Waiting for me was the council chamber, half the size of Woolwich Town Hall’s. It seemed in serious need of a lick of paint.

There were twenty chairs in the public gallery. I shuffled along and found a seat which seemed to be covered in a fine layer of dust.

As soon as the meeting started it had finished. Newham has sixty Labour councillors and no opposition. Sir Robin Wales naturally did most of the talking. Declaring at one stage that he was “proud of how Newham has created in its own Olympic legacy with little help from the government”. No members asked any questions but we had a good bit of back-slapping as Councillor Gavin Pearson stood up to tell everyone how well the council had performed in the face of central government cuts.

No local journalists were present, despite the importance of the meeting, although this freedom of information request might explain more.

After the meeting was over there was confusion in the public gallery. I turned to my left and realised that my fellow onlookers were trying to get the attention of councillors.

After further investigation, I found out they were all teachers from nearby Langdon School. They told me that new parking charges would mean they would have to pay an extra £300 a year. They had come on mass to the town hall and had formally submitted a question to ask the council. Due to what seemed like an administration error this question had been left off the agenda.

This short meeting didn’t strike me as being a perfect example of democracy. Having said that, these councillors are obviously democratically elected. I just wonder if the good people of Newham realise how little debate actually goes on within the walls of the town hall.

‘London’s secret weapon’ – and how the Olympics is inspiring the business people of the future

Much has been said and written about the effects, both positive and negative, of the Olympic Games on the borough of Newham in particular, and on London and the country as a whole.

But where did it all begin?

Cast your mind back to a time when we didn’t know whether London, Paris, Madrid, Moscow or New York would host the event. In July 2005 Lord Sebastian Coe led a delegation to Singapore to make its final presentation to the International Olympic Committee. Amoung the delegation was 30 young people from East London.

They have since been described as ‘London’s Secret Weapon’.

This is an extract from Sebastian Coe’s speech:

Why are so many here, taking the place of businessmen and politicians? It’s because we’re serious about inspiring young people. Each one of them comes from East London, from the communities who will be touched directly by our Games.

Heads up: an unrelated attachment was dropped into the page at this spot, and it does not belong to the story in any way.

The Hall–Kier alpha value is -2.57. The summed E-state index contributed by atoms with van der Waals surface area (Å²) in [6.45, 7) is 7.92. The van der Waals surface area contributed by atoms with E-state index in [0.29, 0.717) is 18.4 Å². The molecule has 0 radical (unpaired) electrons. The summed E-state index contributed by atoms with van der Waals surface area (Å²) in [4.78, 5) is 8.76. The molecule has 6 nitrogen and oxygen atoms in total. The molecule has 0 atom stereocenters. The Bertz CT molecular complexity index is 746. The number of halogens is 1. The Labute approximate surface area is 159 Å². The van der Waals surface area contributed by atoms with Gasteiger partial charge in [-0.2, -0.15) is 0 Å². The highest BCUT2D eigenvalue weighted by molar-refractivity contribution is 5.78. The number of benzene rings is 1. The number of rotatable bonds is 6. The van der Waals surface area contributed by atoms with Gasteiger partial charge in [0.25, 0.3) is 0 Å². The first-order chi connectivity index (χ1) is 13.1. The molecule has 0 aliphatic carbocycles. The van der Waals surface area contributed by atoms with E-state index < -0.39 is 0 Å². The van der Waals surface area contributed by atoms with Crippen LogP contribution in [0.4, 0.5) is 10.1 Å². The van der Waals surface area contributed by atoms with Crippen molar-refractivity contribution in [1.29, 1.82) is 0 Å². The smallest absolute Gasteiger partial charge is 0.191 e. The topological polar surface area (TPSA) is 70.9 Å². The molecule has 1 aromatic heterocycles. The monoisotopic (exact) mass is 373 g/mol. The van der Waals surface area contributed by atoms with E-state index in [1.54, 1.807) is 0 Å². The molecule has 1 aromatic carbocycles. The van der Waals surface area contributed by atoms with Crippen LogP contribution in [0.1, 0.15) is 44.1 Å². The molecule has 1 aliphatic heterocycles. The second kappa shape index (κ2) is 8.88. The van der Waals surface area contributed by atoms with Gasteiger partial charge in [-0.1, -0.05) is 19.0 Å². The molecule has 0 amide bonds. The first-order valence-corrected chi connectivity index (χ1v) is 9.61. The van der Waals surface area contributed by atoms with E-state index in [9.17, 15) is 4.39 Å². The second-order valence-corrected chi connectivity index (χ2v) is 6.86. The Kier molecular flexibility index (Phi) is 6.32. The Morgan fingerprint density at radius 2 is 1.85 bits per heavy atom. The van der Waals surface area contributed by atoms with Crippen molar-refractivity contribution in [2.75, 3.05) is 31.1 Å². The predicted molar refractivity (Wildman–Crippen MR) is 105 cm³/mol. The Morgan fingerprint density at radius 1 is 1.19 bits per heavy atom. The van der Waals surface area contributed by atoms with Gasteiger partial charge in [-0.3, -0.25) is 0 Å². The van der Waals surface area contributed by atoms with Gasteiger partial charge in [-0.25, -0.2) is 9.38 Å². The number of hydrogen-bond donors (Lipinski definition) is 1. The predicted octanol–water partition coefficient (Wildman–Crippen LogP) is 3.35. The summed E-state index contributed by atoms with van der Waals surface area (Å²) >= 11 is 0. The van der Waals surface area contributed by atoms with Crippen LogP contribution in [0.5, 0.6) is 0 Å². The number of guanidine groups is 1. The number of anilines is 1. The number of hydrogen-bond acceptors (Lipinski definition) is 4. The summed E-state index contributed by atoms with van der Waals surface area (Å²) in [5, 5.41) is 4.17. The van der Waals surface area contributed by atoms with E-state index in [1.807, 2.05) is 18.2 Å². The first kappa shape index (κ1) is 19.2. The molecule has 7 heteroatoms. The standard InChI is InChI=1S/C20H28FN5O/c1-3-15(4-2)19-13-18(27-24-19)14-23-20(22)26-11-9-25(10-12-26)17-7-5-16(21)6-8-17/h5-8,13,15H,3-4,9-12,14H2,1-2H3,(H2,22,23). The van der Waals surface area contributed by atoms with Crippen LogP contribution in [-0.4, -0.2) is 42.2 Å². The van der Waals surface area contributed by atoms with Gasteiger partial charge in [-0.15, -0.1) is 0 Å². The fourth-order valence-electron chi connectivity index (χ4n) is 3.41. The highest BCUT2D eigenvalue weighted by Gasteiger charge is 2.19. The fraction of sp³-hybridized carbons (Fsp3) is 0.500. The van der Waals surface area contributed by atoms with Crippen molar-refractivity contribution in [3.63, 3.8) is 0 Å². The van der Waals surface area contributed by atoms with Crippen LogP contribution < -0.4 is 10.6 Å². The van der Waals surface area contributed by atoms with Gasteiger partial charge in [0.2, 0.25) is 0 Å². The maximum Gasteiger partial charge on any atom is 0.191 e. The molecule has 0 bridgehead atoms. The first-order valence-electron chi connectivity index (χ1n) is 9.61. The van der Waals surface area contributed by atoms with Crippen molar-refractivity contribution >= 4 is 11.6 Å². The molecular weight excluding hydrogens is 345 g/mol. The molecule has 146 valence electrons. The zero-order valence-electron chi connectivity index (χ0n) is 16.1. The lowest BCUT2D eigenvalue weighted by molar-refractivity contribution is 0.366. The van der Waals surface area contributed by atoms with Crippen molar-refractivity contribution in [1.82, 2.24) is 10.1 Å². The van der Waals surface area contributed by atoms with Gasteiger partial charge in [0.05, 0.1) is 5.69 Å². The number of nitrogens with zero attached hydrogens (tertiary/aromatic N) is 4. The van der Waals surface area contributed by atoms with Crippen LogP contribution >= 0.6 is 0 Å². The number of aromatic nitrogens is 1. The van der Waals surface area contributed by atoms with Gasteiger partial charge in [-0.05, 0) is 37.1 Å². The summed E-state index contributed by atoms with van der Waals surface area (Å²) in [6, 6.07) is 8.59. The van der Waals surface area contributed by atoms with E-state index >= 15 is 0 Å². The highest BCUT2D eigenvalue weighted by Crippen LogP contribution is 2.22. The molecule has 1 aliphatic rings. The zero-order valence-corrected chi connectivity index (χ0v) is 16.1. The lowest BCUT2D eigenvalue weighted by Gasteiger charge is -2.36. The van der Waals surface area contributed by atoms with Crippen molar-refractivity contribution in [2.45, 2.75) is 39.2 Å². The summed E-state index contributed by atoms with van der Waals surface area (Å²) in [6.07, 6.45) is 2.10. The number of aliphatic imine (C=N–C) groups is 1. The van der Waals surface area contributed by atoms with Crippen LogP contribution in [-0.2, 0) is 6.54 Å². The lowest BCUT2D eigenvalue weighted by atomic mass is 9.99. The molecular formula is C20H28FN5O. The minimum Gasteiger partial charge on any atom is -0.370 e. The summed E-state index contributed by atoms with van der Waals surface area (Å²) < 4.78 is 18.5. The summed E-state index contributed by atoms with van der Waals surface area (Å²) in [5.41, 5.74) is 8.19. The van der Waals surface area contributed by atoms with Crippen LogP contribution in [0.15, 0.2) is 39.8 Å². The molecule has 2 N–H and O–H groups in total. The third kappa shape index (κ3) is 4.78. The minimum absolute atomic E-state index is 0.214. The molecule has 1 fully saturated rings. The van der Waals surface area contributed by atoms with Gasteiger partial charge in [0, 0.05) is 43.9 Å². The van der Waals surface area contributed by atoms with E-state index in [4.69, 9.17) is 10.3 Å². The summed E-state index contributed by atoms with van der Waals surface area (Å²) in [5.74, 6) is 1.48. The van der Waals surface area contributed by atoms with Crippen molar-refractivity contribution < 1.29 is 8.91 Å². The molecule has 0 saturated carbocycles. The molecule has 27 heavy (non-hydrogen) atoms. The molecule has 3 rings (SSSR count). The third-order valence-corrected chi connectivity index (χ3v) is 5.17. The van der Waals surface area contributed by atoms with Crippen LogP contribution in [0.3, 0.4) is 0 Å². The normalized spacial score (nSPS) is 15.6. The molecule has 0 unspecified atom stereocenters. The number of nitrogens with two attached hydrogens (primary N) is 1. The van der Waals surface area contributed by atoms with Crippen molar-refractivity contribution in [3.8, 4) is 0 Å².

Most of these young people were from Langdon School. It’s a designated sports college, located just 5 km from the Olympic Site.

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I talked to Jan Ward, assistant head teacher at the school. She told me how the students were a key part of the Olympic bid and how, in turn the Olympics is inspiring their futures….

Here’s what some of the students themselves felt about the experience:

Year 8 boy:

Going to Singapore made me learn how much effort was being put into the London bid. It showed me how competitive the bid to get the Olympics was. All the cities that tried to win the bid all tried really hard. Paris has bid a couple of times before, just like London. However, we won! It will mean lots of jobs for the area, and it will be good for businesses and tourism. It will also give people the opportunity to see so many sports right here in London. I can’t wait to be there.

Year 8 girl:

From the experience of going to Singapore, we learnt a lot about other people and about ourselves. We learnt just what we are capable of.  Being there gave us a lot of confidence and encouragement to do more for sports in the future. Not only was this a phenomenal experience but it has also opened up doors to other things. All young people will benefit from this as we will now have the Olympics and it will encourage a lot more people to get involved. It will also open up a lot for careers as well as for sports. All the hard work that went into it really did  pay off. So Thank you for giving me this fantastic experience.

A training venue for Taekwondo 

This summer Langdon School will break up early on July 13th and hand over its facilities to London Organising Committee of the Olympic Games (LOCOG). The school will then become a training venue for taekwondo competitors. Up to 128 athletes will train at the venue every day and LOCOG expects that there will be 12 buses each day transporting the athletes to and from the Olympic village.

But they do not anticipate any disruption to local businesses which they say will be accessible as usual. The school will receive around £50,000 in return and will use the funds for infrastructure upgrading to roadways and fencing and also some redecoration for the sports hall.